A Weekend in Europe

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A Weekend in Europe
There Will Be Games

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As anyone who regularly reads my pieces will know, my opportunity for game playing is now severely limited. The only regular opportunity that I get to play outside occasional games against my usually unwilling partner is that one of the gaming groups that I associate with does monthly all-day gaming sessions at the weekend, and said group meets in the town where said partner hails from: so we can pop over and she can visit her family for a few hours (and get a bit of help with the kids) while I get to play some games. It’s a very Euro-oriented group but beggars can’t be choosers and, anyway, there are some pretty good Euros around if you go digging.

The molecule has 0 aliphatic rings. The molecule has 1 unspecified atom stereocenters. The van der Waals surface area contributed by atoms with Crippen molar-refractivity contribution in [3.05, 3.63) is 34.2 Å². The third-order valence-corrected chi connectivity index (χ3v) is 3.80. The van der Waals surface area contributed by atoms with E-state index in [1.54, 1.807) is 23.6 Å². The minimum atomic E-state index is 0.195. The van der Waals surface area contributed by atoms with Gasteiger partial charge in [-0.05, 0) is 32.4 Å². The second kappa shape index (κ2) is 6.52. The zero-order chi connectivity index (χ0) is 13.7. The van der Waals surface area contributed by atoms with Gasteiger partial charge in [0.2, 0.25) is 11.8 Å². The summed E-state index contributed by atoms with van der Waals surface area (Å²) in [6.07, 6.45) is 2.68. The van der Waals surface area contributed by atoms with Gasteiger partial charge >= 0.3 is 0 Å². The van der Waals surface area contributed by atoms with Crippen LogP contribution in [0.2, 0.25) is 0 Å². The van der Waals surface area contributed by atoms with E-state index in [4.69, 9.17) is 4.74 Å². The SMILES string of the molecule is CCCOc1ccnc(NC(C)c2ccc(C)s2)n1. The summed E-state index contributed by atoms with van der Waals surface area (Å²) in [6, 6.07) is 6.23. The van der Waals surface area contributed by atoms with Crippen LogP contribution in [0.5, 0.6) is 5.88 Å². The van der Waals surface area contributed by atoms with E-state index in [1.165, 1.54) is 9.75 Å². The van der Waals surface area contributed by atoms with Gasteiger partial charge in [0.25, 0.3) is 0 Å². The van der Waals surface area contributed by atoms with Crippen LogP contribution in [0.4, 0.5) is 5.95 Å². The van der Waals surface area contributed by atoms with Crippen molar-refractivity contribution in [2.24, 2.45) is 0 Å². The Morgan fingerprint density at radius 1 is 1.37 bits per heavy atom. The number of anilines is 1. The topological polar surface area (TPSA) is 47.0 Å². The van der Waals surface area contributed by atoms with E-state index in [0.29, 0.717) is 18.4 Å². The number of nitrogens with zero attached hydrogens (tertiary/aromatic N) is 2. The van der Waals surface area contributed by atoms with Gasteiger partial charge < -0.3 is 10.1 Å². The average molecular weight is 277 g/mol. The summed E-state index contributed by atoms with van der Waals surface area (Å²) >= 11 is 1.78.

My last visit was noteworthy for two reasons. Firstly I had the good fortune to stay for rather longer than normal and second I twice witnessed a rather surprising aspect of game choice behaviour that I haven’t seen - and wouldn’t expect to see - outside a Euro-oriented group. But more on that later. First of all that longer spell of attendance meant that I got the chance to try out no less than four new games so I thought I’d offer up some quick snapshot reviews.